Intra-Operative

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PROSPECT Recommendations

  • Intra-operative clonidine is not recommended due to limited procedure-specific evidence and potential side-effects, which may delay early ambulation (Grade D)

Clinical Practice

  • Clonidine is associated with side-effects, including hypotension, sedation, dizziness and bradycardia

Transferable Evidence from Other Procedures

  • [None cited]

Herniorraphy-Specific Evidence - Study information

  • Clonidine significantly increased VAS pain scores compared with placebo at rest at 24 h (p<0.05), and there was no significant benefit in the PACU or at 6 h, or on coughing at any time (n=31) Elliott et al 1997
  • Intra-operative systemic clonidine was of no significant benefit over placebo for reducing postoperative analgesic requirements (n=31) Elliott et al 1997

PROSPECT Recommendations

  • Gabapentin/pregabalin cannot be recommended at this time due to the lack of procedure-specific evidence (Grade D), despite analgesic efficacy in other procedures

Clinical Practice

  • [None cited]

Transferable Evidence from Other Procedures

  • Studies of gabapentin and pregabalin in mastectomy, abdominal surgery, laparoscopic cholecystectomy and spinal surgery showed reductions in postoperative pain and supplementary analgesic requirements for at least 24 h Dahl et al 2004

Herniorraphy-Specific Evidence

  • [None cited]

PROSPECT Recommendations

  • Intra-operative ketamine cannot be recommended at this time (Grade D) due to a lack of procedure-specific evidence, and due to associated side-effects that may hinder early ambulation, despite some evidence of analgesic efficacy in other procedures

Clinical Practice

  • Ketamine is associated with a risk of adverse effects on the central nervous system

Transferable Evidence from Other Procedures

  • Studies of ketamine in abdominal, orthopaedic, gastric, hepatic and renal surgery showed a reduction in postoperative pain and opioid use when used as an adjuvant to morphine, either epidurally or intravenously Subramaniam et al 2004

Herniorraphy-Specific Evidence

  • [None cited]

Local Anaesthetic Techniques 

This section includes studies of local anaesthetics administered to provide postoperative analgesia (i.e. where each group received the same anaesthetic background). For studies of local anaesthesia versus other types of anaesthesia, see Intra-operative, Operative Anaesthetic Techniques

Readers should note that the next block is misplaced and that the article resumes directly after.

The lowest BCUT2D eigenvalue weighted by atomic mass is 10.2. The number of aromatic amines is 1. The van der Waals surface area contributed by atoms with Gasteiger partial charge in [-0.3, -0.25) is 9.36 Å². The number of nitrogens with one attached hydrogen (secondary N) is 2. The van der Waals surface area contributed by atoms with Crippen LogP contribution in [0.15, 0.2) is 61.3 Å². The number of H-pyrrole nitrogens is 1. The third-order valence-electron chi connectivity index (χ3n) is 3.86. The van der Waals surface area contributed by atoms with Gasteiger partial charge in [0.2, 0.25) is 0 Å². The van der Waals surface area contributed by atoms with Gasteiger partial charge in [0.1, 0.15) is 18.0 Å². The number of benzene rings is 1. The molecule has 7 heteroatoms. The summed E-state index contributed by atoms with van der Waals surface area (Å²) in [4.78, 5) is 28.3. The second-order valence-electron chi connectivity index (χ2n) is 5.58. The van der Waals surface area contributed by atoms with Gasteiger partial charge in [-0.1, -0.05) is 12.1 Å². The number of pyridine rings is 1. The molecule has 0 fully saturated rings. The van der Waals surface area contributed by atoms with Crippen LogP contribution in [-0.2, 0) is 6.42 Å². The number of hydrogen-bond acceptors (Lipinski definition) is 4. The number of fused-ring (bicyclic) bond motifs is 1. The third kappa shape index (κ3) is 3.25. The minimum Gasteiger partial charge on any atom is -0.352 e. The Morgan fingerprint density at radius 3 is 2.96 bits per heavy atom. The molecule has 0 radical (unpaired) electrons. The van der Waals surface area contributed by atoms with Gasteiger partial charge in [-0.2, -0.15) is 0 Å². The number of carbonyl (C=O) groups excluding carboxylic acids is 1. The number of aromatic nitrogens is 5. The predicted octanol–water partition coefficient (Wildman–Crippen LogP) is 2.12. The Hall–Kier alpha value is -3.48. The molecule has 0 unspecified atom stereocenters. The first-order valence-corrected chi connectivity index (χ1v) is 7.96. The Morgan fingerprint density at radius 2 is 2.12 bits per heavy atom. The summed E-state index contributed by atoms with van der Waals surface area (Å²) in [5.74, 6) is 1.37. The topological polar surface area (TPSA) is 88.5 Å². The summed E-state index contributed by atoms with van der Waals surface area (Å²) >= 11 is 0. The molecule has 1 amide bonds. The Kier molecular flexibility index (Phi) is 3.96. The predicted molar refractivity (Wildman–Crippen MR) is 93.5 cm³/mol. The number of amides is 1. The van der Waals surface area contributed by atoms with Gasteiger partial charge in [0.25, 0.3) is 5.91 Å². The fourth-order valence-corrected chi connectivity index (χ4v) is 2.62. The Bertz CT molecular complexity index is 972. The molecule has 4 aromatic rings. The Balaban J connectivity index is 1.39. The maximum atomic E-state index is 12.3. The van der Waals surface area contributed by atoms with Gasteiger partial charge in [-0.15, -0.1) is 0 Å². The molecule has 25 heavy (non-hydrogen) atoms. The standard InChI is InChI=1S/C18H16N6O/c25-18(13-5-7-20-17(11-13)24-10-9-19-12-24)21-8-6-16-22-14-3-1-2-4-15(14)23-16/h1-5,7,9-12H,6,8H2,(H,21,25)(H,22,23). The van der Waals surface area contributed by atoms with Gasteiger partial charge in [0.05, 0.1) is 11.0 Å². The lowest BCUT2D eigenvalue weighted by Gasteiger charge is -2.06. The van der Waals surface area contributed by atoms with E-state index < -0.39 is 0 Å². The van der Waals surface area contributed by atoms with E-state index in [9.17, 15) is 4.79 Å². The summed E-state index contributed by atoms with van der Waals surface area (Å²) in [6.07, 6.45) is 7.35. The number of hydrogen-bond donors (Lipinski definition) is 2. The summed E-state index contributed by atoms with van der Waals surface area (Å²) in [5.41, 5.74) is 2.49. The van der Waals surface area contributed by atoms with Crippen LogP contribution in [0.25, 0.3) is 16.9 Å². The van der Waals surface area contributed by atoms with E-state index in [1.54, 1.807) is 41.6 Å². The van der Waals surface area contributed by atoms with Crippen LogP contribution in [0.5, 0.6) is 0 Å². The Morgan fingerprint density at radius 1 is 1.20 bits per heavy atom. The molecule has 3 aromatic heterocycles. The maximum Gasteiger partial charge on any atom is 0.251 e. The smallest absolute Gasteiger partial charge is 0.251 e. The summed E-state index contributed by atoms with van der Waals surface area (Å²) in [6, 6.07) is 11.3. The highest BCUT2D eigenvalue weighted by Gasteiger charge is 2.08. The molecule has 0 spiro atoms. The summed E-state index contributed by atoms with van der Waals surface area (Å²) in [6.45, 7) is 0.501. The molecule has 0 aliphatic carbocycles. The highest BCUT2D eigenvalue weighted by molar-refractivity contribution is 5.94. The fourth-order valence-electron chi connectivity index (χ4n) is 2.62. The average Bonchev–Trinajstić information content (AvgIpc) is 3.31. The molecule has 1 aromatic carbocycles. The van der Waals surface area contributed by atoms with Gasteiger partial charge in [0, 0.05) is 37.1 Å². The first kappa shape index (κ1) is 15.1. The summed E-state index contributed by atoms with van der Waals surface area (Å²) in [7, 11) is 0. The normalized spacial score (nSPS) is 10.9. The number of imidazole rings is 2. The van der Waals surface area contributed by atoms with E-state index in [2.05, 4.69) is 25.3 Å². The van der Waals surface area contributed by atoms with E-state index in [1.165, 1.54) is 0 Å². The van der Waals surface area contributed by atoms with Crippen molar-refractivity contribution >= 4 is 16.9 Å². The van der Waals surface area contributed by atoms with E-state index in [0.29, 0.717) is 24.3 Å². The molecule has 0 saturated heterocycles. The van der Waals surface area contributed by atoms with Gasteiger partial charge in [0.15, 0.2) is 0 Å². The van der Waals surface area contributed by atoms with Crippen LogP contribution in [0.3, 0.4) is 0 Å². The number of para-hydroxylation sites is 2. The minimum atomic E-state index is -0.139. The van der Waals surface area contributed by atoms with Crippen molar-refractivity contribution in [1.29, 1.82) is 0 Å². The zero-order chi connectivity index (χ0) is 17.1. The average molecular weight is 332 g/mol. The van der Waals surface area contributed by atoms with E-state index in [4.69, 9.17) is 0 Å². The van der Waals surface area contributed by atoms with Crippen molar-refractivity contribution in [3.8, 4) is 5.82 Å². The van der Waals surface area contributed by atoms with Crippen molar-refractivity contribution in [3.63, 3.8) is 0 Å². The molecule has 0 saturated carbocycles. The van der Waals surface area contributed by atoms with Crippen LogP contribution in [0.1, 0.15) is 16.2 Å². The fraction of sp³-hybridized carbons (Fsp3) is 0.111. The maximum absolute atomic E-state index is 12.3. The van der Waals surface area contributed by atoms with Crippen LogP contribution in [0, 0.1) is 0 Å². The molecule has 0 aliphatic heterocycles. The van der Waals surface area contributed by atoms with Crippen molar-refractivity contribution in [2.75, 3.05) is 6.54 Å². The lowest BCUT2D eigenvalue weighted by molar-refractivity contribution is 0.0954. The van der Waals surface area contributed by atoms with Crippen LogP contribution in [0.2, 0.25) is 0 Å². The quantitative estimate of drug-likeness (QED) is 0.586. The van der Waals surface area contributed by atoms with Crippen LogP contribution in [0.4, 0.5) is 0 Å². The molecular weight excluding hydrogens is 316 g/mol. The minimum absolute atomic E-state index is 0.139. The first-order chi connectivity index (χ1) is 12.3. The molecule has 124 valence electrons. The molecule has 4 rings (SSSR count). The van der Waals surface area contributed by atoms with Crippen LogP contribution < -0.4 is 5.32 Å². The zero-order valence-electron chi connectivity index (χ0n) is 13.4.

PROSPECT Recommendations

  • Local anaesthetic injection techniques (inguinal nerve block/field block/infiltration), administered pre-operatively or intra-operatively, or both, are recommended (Grade A) because they reduce early postoperative pain and supplementary analgesic use compared with placebo. The effect of pre-operative administration is comparable to post-incisional administration
  • There are insufficient data to recommend (Grade D) one injection technique (inguinal nerve block/field block/infiltration), or combination, in preference to another
  • Local anaesthetic instillation administered at closure cannot be recommended at this time, despite some evidence for its analgesic efficacy, because of limited data (Grade D)
  • Long-acting local anaesthetics are recommended in preference to short-acting local anaesthetics (Grade D)
  • Addition of dextran or corticosteroid to local anaesthetic solution is not recommended (Grade D) because of limited procedure-specific evidence

Clinical Practice

  • Long-acting local anaesthetics are preferred to short-acting local anaesthetics for analgesia by local injection
  • In herniorraphy studies of local anaesthetic injection techniques, methodology is inconsistently described, and terminology is inconsistently used. In addition, studies directly comparing one local anaesthetic injection technique with another are lacking. For these reasons, no conclusion about the relative benefits of one technique, or combination of techniques (inguinal nerve block/field block/infiltration), can be made at this time

Transferable Evidence from Other Procedures

  • A systematic review of local anaesthesia infiltration showed inconclusive evidence of analgesic efficacy in hysterectomy, open cholecystectomy and a variety of other surgical procedures, but consistent and clinically relevant pain relief in herniorraphy Møiniche et al 1998
  • There is evidence from a variety of surgical procedures that the efficacy of local anaesthetics for postoperative analgesia is similar following pre-operative or post-incisional administration Møiniche et al 1998

Herniorraphy-Specific Evidence - Study information

PROSPECT Recommendations

  • Addition of epinephrine to local anaesthetic solution is not recommended because of a lack of additional or prolonged analgesic effect from limited procedure-specific data (Grade A)

Clinical Practice

  • Epinephrine may result in undesirable cardiovascular side-effects

Transferable Evidence from Other Procedures - Study information

Herniorraphy-Specific Evidence - Study information

  • Intra-operative wound instillation with epinephrine and local anaesthetic was of no significant benefit over local anaesthetic alone for reducing postoperative pain scores during 1–20 h, for reducing analgesic requirements, or for increasing the time to first analgesic request (n=17) Bays et al 1991

PROSPECT Recommendations

  • Paravertebral nerve block is not recommended (Grade D) because it has only a marginal analgesic benefit over other local anaesthetic techniques (nerve block/field block/infiltration) and is a more complex technique